On Thursday, April 28, Donna Jackson Nakazawa, an award-winning science journalist, joins the podcast "History. Culture. Trauma." Jackson Nakazawa is the author of seven books, and an internationally-recognized speaker whose work explores the intersection of neuroscience, immunology, and human emotion. This podcast is our final episode to acknowledge April as National Child Abuse Prevention Month.
Throughout the month, co-hosts Ingrid Cockhren, CEO of PACEs Connection, and Mathew Portell, director of communities, have looked at how America's history of child abuse and neglect connects to our current child-abuse crisis. In the final episode of this series, Cockhren and Portell discuss how the different layers of influence embedded in our society create conditions for abuse and neglect to fester. Thursday's podcast will examine our collective thoughts, beliefs, and values concerning children.
With Jackson Nakazawa, they will outline how PACEs science can be applied to address and prevent child abuse and neglect.
Her upcoming book, Girls on the Brink: Helping Our Daughters Thrive in an Era of Increased Anxiety, Depression, and Social Media will be published in September. It is available for pre-order now. Her other books include, The Angel and the Assassin: The Tiny Brain Cell That Changed the Course of Medicine, named one of the best books of 2020 by Wired magazine; Childhood Disrupted, a finalist for the Books for a Better Life Award; and The Last Best Cure. Her writing has appeared in Wired, The Boston Globe, Stat, The Washington Post and Health Affairs. For her writing on health and science, she received the AESKU lifetime achievement award and the National Health Information Award.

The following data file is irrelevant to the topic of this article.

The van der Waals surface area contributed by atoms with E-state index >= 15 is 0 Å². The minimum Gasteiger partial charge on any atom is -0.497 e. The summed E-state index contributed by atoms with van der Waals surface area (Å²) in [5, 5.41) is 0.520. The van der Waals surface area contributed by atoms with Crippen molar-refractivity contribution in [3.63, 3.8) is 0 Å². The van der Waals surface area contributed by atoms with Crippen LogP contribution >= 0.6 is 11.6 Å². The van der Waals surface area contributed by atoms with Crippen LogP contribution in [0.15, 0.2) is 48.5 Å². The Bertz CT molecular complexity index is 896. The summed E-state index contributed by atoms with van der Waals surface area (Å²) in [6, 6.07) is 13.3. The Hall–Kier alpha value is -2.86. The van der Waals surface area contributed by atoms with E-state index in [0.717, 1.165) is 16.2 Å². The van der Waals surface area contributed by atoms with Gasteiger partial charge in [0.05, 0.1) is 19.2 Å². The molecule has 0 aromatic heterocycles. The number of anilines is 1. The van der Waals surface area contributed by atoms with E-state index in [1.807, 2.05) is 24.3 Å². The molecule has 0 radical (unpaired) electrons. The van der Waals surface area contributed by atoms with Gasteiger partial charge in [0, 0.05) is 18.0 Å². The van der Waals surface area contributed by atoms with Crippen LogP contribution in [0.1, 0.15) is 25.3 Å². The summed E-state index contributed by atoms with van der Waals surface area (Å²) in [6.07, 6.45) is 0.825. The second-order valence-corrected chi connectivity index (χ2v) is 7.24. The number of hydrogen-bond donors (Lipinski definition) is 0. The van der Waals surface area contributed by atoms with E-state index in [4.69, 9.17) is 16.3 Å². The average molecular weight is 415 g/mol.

Jackson Nakazawa has appeared on The Today Show and NPR, and is a regular speaker at universities, including the Harvard Division of Science Library Series, Rutgers University, Johns Hopkins, Learning and the Brain, and the Andrew Weil Center for Integrative Medicine at the University of Arizona. She is also the creator and founder of the narrative writing-to-heal program, which uses a process called Neural Re-Narrating to help participants recognize and override their brain’s old thought patterns and internalized stories.
Listen to "History. Culture. Trauma." here online on Thursday, or access this, or prior podcasts, at the podcast service of your choice listed below.